She turned and looked at the decrepit bus shelter, its sole light still shining like a safety beacon behind broken glass. The only bright spot in either direction for at least a mile. I’m surprised the electricity is still on out here.
Lancaster pulled up her hood and forced her way forward into the rain. A fork of lightning tore open the sky, its white flare illuminating a large advertising hoarding across the road. It announced the arrival of a new housing estate, a supposed oasis of executive homes and manicured lawns on the edge of town. Flag poles lined the road into the estate, and gusts of wind snatched at the flags. The canvas snapped and whined.
Lancaster ran across the road toward the estate. The expanse of empty buildings unfurled before her as she hurried along the entry lane and down the slope. The edge of town development now lay on the edge of the exclusion zone – after the Outbreak, no one much cared about executive homes. Palatial as the properties were, they were too far away from the safety of civilisation – or what now passed for it.
Lancaster cursed the weather, the water already soaking through the canvas of her shoes. She squelched along the main street, heading for a cluster of homes squatting in a cul-de-sac near the edge of the estate.
A figure crouched beneath a makeshift lean-to at the top of the nearest driveway. Water flowed down the back of the tarpaulin, and the glow of a homemade cigarette burned within its shadows.
“Password?” The voice within the lean-to was gruff but not unfriendly.
The figure stretched a hand out of the shadows and waved her past. Lancaster nodded and hurried down the driveway towards the house. Its empty windows regarded the street with a mixture of apathy and boredom.
A man stood up from his position in the shadows beside the front door. His parka hood was drawn up, and a scarf hid the lower portion of his face. Lancaster fought the urge to roll her eyes – they took things too seriously out here. She wanted to shake them, to tell them that few would risk leaving the city, and that the rumours of gangs roaming the virus lands were just rumours, but she knew they wouldn’t listen. I reckon they’re enjoying getting to play at being soldiers.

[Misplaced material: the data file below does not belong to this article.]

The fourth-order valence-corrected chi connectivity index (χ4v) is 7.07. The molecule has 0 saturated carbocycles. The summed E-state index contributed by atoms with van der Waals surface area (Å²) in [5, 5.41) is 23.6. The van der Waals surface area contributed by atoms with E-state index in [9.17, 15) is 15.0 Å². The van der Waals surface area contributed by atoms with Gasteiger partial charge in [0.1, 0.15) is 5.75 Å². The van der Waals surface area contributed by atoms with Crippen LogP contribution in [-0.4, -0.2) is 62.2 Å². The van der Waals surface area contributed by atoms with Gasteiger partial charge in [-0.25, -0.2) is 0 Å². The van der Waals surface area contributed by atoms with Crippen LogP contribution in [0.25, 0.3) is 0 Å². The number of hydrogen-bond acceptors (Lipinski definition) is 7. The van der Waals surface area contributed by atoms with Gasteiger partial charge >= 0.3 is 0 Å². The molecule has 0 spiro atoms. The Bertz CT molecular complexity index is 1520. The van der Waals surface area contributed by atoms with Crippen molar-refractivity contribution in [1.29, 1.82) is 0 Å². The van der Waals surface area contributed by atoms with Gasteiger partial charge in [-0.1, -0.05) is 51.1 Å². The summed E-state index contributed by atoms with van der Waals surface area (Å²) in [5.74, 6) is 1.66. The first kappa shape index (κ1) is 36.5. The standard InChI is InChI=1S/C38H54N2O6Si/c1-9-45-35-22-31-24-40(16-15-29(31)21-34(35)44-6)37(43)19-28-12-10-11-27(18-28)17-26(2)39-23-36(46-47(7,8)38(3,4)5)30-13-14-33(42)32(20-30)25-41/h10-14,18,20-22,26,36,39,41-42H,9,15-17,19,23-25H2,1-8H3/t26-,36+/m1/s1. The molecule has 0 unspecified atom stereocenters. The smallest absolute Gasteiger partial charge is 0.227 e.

“You’re Lancaster Black, ain’t you?” The scarf muffled his words.
“What kind of a stupid name is Lancaster?”
She growled. She agreed the name was stupid – she hated that her parents named her for the town of her conception, but now she’d never actually visit, she’d almost grown attached to her peculiar monicker.
The rude guard waved her through and she made her way inside. She always shivered inside No. 43. The unfinished house seemed to echo with the unrealised plans of the architects. Her eyes followed the curve of the staircase, where more hooded people lurked on the landing. Lancaster ignored them and walked through the house to the kitchen.
The kitchen was a hive of activity, as people in camouflage clothing bustled around with foolscap folders and maps. A woman sat at the kitchen table, marking locations on a tattered road map with a wax crayon. Wavy brown hair hung over one shoulder.
“Lancaster! You made it!” The woman looked up, a smile spreading across her lined face. Lancaster stared. My mother had that same smile.
“I can’t stay long, Auntie Em. They’ve moved curfew and I can’t guarantee getting transport back into the zone. But I had to deliver these myself.”
Lancaster reached into her bag and pulled out a set of keys. Everyone in the kitchen stopped to stare as she dropped them onto the table with a clatter.
“You actually got them?” The woman stared at them.
“Yep. I know everyone thought I was useless but yeah, I got them. They’re also copies so the First Minister doesn’t even know that his were ever missing.”
“You’re a genius, Lan.”
“I just wanted to help.” The way you never helped my mother.
Lancaster turned and left the kitchen. Auntie Em called after her but Lancaster ignored her. She’d done what was asked of her, and now it was time to sever her last family tie. If Auntie Em and her new family wanted to ransack the First Minister’s home as a protest about the lack of interventions in the virus lands, then that was their business.
Thoughts of her mother, dying alone in an isolation ward while Auntie Em’s cronies stifled the supply chain of the vaccine that could have saved her, occupied Lancaster all the way back to the bus stop. She looked up at its flickering light through a haze of tears and hard rain.
Lancaster glanced at her watch – still another three hours before curfew, and it was only an hour and a half walk to the city. She stepped under the protection of the bus shelter and pushed back her sodden hood. She sat on the hard plastic bench, angled to prevent the homeless sleeping on it, and closed her eyes. The pattering of rain on the roof made her sleepy.
I’ll just wait here for a bit. Maybe the rain will ease off.
She thought of her mother, buried in a mass grave.
Or maybe I’ll wait here forever.